reason, the author failed to mention the
vipw utility when the master password file was
vipw allows you to edit
/etc/master.passwd using the editor set in the
EDITOR environment variable, and runs consistency checks on the file right after you save and
exit out of the editor. If the file passes the check, it will then replace
with the edited version and update the user database.
In chapter eleven, the author writes about installing, uninstalling and maintaining software by using
built-in components and facilities (ports and packages) or
portupgrade. Installing packages via
sysinstall and MD5 checksum is also covered; but not some of the tools included with the
portupgrade package like
pkgdb is discussed only to "fix" the package database).
The author covers installing and updating the kernel source files, kernel load and boot options, loading and unloading kernel modules, and compiling a custom kernel in chapter twelve. Although the author does provide some good reasons to build a custom kernel, but the kernel configuration file coverage is limited to basic syntax examples. Also, the author does cover how to load a different kernel at boot time, no mention is made on how to replace a bad kernel with a previous kernel build once the system has finally been booted.
Chapter thirteen provides an overview of window managers, configuring the XFree86 X Windows server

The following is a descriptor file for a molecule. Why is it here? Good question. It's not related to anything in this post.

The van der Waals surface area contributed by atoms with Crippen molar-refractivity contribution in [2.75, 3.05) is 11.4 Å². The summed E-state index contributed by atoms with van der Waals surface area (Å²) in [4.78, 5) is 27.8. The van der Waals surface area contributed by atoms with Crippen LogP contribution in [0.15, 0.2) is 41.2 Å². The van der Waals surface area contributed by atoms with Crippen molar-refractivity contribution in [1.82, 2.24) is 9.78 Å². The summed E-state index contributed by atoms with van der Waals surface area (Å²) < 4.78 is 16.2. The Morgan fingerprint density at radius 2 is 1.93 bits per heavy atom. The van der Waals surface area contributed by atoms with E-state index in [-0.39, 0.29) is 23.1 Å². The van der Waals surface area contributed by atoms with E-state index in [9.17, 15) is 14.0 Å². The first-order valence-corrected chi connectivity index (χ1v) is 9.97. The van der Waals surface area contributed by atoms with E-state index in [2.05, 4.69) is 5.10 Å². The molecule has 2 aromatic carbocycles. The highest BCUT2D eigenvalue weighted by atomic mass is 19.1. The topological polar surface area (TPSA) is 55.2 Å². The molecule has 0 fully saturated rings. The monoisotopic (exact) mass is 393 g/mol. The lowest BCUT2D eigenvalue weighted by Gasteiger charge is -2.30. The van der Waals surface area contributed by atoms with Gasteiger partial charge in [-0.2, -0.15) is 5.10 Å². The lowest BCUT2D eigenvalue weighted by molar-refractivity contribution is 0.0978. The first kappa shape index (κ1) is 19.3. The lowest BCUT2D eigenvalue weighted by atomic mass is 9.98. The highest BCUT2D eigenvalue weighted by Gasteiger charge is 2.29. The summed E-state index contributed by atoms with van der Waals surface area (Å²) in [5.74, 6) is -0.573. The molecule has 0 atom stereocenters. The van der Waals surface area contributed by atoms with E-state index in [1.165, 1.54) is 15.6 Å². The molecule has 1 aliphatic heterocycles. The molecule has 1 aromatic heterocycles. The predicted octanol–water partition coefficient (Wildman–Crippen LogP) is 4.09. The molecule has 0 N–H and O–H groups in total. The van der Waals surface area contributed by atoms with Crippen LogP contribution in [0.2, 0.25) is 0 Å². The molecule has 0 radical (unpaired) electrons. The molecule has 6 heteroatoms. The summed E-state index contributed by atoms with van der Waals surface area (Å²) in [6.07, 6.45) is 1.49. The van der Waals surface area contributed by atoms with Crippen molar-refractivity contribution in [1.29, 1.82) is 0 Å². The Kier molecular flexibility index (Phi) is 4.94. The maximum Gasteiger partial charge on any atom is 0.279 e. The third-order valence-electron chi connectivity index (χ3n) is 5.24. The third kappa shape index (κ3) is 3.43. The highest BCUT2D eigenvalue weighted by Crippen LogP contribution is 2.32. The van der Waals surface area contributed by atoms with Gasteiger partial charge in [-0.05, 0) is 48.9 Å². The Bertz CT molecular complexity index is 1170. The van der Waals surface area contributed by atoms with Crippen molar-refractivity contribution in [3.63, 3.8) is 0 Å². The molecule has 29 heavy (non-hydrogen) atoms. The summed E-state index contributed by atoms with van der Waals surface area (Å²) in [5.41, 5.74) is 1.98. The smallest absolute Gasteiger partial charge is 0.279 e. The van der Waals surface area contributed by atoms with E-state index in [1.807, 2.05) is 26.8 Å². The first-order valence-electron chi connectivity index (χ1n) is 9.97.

(including how to run multiple instances of XFree86), and getting additional fonts or font types setup.
The author spends a fair part of the chapter covering the pieces and syntax of the XFree86 configuration
XF86Config (which is more than what can be said about the kernel configuration file), but
no mention of the XFT configuration file,
In Part III of the book, the author goes into the networking side of FreeBSD. Chapters fourteen and
fifteen target connecting a FreeBSD system up to a local or dial-up networking respectively. The first
part of chapter fourteen is an overview of networking hardware, routing, and a comparison of several
common network protocols. The rest of the chapter covers setting up a network interface (either
statically or dynamically with DHCP),
configuring network routes, and resolving hostnames by using provided
DNS servers or adding hosts to the system's host file,
/etc/hosts. The author gets into configuring a system to dial up to the Internet via an
ISP by using an application called X-ISP or by
configuring the PPP dæmon, as well as setting
up PPPoE (required by quite a few
For some reason, I think chapter sixteen is kind of a filler; it contains various topics that could have
been integrated in previous chapters (like the discussion of
TCP/IP ports and connections,
netstat to help pinpoint possible network configuration issues) or deferred until the
next chapter on firewalls and routers.
Chapter seventeen, as mentioned above, is on the topic of setting up a firewall on a FreeBSD system. The
author starts off with an explanation of the purpose of a firewall or a proxy and what it is not meant to
do, thwart attacks from inside, and the different types of firewalls. The rest of the chapter covers
setting up IPFW (IPFilter is mentioned and provides a URL to the project's page but isn't discussed any
further) and the NAT dæmon (